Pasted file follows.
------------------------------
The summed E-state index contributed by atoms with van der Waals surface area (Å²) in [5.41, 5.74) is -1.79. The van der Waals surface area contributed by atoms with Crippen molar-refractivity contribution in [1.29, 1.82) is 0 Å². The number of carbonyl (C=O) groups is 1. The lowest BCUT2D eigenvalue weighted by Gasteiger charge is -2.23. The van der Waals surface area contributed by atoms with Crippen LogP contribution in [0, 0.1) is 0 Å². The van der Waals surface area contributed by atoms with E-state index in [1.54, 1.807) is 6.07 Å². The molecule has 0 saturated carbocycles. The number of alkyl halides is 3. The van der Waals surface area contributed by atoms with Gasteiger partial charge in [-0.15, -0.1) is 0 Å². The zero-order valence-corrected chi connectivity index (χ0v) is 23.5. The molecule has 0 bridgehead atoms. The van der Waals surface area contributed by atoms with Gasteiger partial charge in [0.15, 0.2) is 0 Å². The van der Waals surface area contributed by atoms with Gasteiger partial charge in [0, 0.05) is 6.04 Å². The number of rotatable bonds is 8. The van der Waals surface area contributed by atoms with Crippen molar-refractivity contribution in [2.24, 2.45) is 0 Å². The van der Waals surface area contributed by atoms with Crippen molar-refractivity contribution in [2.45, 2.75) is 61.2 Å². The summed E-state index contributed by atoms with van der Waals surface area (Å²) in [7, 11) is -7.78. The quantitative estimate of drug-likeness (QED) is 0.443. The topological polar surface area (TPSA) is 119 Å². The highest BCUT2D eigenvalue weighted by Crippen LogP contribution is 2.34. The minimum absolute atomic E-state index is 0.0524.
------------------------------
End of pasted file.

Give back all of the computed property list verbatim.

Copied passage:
The summed E-state index contributed by atoms with van der Waals surface area (Å²) in [5.41, 5.74) is -1.79. The van der Waals surface area contributed by atoms with Crippen molar-refractivity contribution in [1.29, 1.82) is 0 Å². The number of carbonyl (C=O) groups is 1. The lowest BCUT2D eigenvalue weighted by Gasteiger charge is -2.23. The van der Waals surface area contributed by atoms with Crippen LogP contribution in [0, 0.1) is 0 Å². The van der Waals surface area contributed by atoms with E-state index in [1.54, 1.807) is 6.07 Å². The molecule has 0 saturated carbocycles. The number of alkyl halides is 3. The van der Waals surface area contributed by atoms with Gasteiger partial charge in [-0.15, -0.1) is 0 Å². The zero-order valence-corrected chi connectivity index (χ0v) is 23.5. The molecule has 0 bridgehead atoms. The van der Waals surface area contributed by atoms with Gasteiger partial charge in [0.15, 0.2) is 0 Å². The van der Waals surface area contributed by atoms with Gasteiger partial charge in [0, 0.05) is 6.04 Å². The number of rotatable bonds is 8. The van der Waals surface area contributed by atoms with Crippen molar-refractivity contribution in [2.24, 2.45) is 0 Å². The van der Waals surface area contributed by atoms with Crippen molar-refractivity contribution in [2.45, 2.75) is 61.2 Å². The summed E-state index contributed by atoms with van der Waals surface area (Å²) in [7, 11) is -7.78. The quantitative estimate of drug-likeness (QED) is 0.443. The topological polar surface area (TPSA) is 119 Å². The highest BCUT2D eigenvalue weighted by Crippen LogP contribution is 2.34. The minimum absolute atomic E-state index is 0.0524.